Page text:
Lips do not have melanin, the pigment found in skin. Therefore, lips do not have the ability to tan or turn darker from sun exposure. They can become blistered and burned from exposure to the sun, salt air, wind, or the dry air in airplane cabins. Daily use of a lip balm promotes moist lip tissue, and a lip balm with a sunscreen helps to shield the lips from burning or blistering.
The LIP BALM TUBE SPF15 provides daily lip moisture and protection in a tube with a full 55% pure Aloe. Great for problem or extremely sun sensitive lips.
We’ve added more than UVA and UVB screens to help protect your skin and promote a safe tan. Because the GRAB A TAN line is water-soluble and non-greasy, it is ideal for golfing, hiking, and any out-of-water activities.
In addition to being totally “oil free” the entire GRAB A TAN line is 20% pure Aloe plus the potent natural antioxidants of Vitamin E and Beta Carotene to help in your skin’s defense. Check the Tanning Schedule to help determine which product and the progression of products that best suits your skin color and desired degree of tan. Reapply after any brief swim.
For prolonged water activities, it is best to use our water-proof SUNSORB SPF15 or SPF30 or SUNKIDS SPF30.
The Tanning Schedule categorizes all skin types in three basic categories: Very Fair (Sun Sensitive), Moderately Fair, and Very Dark Tones (Olive). Each of the three skin types has three steps: Conditioning, Developing, and Deepening. In addition, each step makes recommendations for number and length of sessions per day. The section at the bottom of the chart titled “Waterproof Products (For Water Activities Only)” explains clearly why waterproof products should only be used when doing prolonged water activities.
The sunscreen industry has led the public to think that the larger the sunscreen number, the better the protection. If an SPF #10 is good, that must mean that an SPF #50 will be better! In theory at least, an SPF # 10 is supposed to block the rays of the sun to allow you to spend 10 times the number of minutes in ultraviolet sunshine than you could with nothing on your skin. In other words, if you would normally burn in 30 minutes of sun, you should be able to handle 10 times 30 minutes for a total of 300 minutes of sun exposure to get the same degree of burn. If the number system really works, that translates to 5 hours of exposure. If that same formula applies to an SPF #50, one should be able to handle 50 times 30 minutes or 1500 minutes of exposure. That translates to 25 hours!!! There aren’t enough hours in the day to need that much protection. Some health professionals have gone on record as saying that anything over an SPF#15 is a waste. However, we still see people burning on an SPF #50. How can that be possible???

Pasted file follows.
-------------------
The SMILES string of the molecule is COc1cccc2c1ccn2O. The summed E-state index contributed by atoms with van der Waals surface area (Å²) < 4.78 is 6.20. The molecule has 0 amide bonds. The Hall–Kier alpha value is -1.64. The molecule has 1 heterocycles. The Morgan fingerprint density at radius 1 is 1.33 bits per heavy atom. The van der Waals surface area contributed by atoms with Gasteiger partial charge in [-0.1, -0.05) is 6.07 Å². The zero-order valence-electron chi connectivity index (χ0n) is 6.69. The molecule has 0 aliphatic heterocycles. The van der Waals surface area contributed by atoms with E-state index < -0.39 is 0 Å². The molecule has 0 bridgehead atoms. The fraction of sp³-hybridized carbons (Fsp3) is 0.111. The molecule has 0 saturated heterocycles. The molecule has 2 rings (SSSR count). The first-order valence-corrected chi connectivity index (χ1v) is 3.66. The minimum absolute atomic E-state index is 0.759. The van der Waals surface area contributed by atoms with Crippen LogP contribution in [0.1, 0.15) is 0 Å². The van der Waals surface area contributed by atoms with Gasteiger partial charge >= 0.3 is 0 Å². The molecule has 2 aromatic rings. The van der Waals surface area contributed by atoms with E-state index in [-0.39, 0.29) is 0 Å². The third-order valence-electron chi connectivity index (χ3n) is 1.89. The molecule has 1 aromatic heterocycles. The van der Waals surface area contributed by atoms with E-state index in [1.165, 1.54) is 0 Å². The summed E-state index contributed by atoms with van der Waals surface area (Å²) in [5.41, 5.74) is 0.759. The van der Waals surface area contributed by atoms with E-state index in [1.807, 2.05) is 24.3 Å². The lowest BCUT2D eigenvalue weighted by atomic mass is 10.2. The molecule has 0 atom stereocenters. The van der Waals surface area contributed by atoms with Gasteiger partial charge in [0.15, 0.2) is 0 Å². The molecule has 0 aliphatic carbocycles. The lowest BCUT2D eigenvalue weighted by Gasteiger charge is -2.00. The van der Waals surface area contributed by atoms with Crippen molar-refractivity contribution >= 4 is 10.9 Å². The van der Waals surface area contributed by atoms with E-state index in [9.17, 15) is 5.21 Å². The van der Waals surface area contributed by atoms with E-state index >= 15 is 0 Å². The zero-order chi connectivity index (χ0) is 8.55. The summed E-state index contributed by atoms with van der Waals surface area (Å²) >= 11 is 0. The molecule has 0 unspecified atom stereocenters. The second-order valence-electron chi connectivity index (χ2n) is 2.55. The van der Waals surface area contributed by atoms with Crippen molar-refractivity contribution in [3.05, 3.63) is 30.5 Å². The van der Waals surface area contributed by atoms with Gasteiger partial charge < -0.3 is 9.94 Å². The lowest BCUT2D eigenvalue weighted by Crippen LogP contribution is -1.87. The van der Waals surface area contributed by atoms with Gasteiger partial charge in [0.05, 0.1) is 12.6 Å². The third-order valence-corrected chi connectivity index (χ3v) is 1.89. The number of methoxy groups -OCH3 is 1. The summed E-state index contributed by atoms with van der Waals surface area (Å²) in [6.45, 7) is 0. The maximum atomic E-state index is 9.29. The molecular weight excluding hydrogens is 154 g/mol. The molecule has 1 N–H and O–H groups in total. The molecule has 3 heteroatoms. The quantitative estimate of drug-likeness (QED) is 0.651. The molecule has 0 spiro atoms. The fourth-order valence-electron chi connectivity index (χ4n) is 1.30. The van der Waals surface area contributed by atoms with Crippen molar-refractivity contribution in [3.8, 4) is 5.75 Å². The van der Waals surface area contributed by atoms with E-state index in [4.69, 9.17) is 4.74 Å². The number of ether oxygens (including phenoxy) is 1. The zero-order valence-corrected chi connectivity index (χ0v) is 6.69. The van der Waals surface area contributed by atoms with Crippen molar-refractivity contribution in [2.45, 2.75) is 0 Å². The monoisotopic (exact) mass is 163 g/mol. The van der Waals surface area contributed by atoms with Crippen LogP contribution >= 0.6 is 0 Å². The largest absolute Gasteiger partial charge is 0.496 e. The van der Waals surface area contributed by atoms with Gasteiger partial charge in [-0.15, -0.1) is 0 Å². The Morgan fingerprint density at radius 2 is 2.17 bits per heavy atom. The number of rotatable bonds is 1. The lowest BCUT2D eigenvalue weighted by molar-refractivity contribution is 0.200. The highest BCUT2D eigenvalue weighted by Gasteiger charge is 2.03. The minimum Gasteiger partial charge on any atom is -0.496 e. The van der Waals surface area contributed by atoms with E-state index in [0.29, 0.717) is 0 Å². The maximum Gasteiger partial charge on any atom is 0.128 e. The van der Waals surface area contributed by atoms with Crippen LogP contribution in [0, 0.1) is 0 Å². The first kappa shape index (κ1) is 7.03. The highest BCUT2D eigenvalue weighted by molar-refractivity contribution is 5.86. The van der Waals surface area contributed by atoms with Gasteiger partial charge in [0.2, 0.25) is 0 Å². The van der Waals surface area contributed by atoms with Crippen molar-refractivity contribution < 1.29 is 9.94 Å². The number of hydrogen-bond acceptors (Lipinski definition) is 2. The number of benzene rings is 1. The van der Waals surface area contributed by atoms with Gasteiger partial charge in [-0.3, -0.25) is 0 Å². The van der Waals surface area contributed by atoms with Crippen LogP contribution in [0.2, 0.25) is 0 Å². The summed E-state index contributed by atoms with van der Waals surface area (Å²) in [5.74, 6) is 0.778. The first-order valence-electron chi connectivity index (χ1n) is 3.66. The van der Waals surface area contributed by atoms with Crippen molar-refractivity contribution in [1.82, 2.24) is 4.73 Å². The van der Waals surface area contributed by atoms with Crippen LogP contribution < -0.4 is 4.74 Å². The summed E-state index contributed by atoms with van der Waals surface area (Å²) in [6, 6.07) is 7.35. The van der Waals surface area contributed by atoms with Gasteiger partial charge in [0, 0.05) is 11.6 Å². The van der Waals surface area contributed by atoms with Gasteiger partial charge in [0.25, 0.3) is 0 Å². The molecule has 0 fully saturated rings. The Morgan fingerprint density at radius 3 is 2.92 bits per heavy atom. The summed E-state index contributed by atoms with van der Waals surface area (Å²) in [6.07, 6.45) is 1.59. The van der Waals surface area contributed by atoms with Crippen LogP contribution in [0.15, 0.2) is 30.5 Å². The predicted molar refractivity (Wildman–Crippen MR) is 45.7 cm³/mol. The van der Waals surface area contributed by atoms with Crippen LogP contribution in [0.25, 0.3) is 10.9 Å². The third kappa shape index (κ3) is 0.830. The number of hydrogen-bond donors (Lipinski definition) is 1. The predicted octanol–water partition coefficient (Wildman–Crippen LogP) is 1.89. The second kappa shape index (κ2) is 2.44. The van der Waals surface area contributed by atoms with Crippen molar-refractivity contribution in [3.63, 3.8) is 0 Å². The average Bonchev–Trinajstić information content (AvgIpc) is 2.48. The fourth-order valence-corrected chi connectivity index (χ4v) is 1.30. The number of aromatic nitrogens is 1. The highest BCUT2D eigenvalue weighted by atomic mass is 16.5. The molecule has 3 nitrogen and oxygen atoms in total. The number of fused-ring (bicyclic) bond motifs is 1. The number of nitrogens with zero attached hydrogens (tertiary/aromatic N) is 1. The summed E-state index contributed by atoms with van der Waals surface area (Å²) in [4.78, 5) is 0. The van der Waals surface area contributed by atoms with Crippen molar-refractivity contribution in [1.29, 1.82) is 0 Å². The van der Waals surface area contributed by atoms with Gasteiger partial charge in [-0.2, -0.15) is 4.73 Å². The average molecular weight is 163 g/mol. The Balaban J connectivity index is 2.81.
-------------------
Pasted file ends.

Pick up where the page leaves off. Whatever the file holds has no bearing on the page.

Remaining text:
At Waikiki Aloe, we believe the SPF number is merely a “guide”, and that many other things need to be taken into consideration. The surrounding ingredients in the product, especially if they are oil-based, are just as important, if not more so, than the SPF number! If you perspire profusely, are taking medications that make you sun sensitive, or tan when the rays are at their greatest intensity are all important variables. Further, if you live in a cold climate and are on a tropical winter vacation, your skin is much more sensitive than it would be at summer’s end at home, after your skin has had a month or two of regular summer sunshine to “condition” itself. In addition, skin tones are not equal, and someone with pink tones cannot handle as much sun as someone with darker tones. All of these conditions add to the complexity of how one tans or burns.
In addition, it is important to realize that sunscreens are harsh chemicals. Those chemicals are eventually absorbed by the skin. The larger the SPF number, the more chemicals that are going to be absorbed by the skin. Why use massive chemicals, when simply eliminating the oily ingredients would allow the sunscreens to do their job; preventing you from burning.
Melanin is a dark pigment found in the deepest layer of the skin. Darker skinned persons have more melanin, and lighter skinned persons have less. Melanin production increases in response to sunlight, causing the skin to become darker. It is our body’s way of offering its own natural protection against ultraviolet rays. However, it doesn’t happen instantly, and many people of all skin tones end up overdosing on ultraviolet exposure. They end up burning their outer layer of skin before the melanin has time to “rise to the occasion." Our Tanning Schedule takes skin tones into account, recommends waterproof products for water activities, and water-based products for activities that are not water bound. The schedule suggests shorter sessions, gradually increasing to longer sessions, to allow you to tan at a pace that matches your skin color. If you follow the schedule, you will likely tan without burning, and your skin will thank you for it years from now!